BÉJI CAÏD ESSEBSI, President of Tunisia, said the general debate was taking place as his country marked the sixtieth anniversary of its independence. Thus, it was an opportunity to reaffirm Tunisia’s commitment to promoting peace and security, human rights and development. While the country had made significant progress since the revolution, it still needed support to improve its fragile economy.
As a young country, Tunisia attached great importance to the principles of freedom and the rule of law, he continued. However, it faced various challenges at the national and regional levels. To overcome them, the Government had adopted an ambitious initiative aimed at improving the economy and ensuring sustainable development. In addition, Tunisia would soon host an international conference to attract investors.
Despite challenges, African communities could achieve development, he said, emphasizing the importance of preventing conflict and ensuring stability on the continent. Tunisia had renewed its commitment to the African Union’s Agenda 2063, which was a call for action to build a prosperous and united Africa on the basis of shared values and a common destiny.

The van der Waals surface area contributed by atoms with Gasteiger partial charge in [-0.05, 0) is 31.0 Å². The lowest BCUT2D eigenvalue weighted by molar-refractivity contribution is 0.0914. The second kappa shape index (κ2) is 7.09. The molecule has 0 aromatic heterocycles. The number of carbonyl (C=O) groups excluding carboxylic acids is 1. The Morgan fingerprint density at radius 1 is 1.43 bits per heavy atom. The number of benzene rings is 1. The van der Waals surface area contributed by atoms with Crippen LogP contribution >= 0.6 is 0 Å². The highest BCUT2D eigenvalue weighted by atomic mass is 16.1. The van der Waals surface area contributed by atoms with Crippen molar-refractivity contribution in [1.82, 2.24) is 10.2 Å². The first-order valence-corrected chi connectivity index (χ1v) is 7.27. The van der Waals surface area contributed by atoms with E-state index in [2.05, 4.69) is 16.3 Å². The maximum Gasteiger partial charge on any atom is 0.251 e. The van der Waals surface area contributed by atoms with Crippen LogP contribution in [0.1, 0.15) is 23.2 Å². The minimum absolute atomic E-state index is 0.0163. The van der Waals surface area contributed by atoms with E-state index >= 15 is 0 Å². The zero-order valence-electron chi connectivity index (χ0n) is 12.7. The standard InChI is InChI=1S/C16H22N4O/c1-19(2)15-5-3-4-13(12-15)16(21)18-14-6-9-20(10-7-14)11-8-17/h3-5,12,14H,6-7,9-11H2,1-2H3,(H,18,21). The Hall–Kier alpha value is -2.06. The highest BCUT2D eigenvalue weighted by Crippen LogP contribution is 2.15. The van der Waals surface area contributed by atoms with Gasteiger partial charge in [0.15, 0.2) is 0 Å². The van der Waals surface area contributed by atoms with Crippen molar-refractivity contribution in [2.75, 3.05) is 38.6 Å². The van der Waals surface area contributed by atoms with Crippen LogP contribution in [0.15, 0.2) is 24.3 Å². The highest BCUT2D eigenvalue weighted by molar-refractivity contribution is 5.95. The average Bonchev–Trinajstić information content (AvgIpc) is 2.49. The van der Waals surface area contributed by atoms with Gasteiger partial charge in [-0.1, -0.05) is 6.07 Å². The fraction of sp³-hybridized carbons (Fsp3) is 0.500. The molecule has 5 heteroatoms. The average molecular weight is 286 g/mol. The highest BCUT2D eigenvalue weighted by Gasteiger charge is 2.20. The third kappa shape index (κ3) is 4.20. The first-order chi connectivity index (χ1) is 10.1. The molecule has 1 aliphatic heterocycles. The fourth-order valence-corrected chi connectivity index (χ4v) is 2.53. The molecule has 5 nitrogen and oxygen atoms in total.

Expressing concern about the increase in violence and conflict, he noted that the lack of stability in the Arab world was threating global peace and security. In that regard, he called upon the international community to step up its efforts and contribute to a solution. Among other things, he stressed that the Palestinian people must create an independent State and live in dignity.
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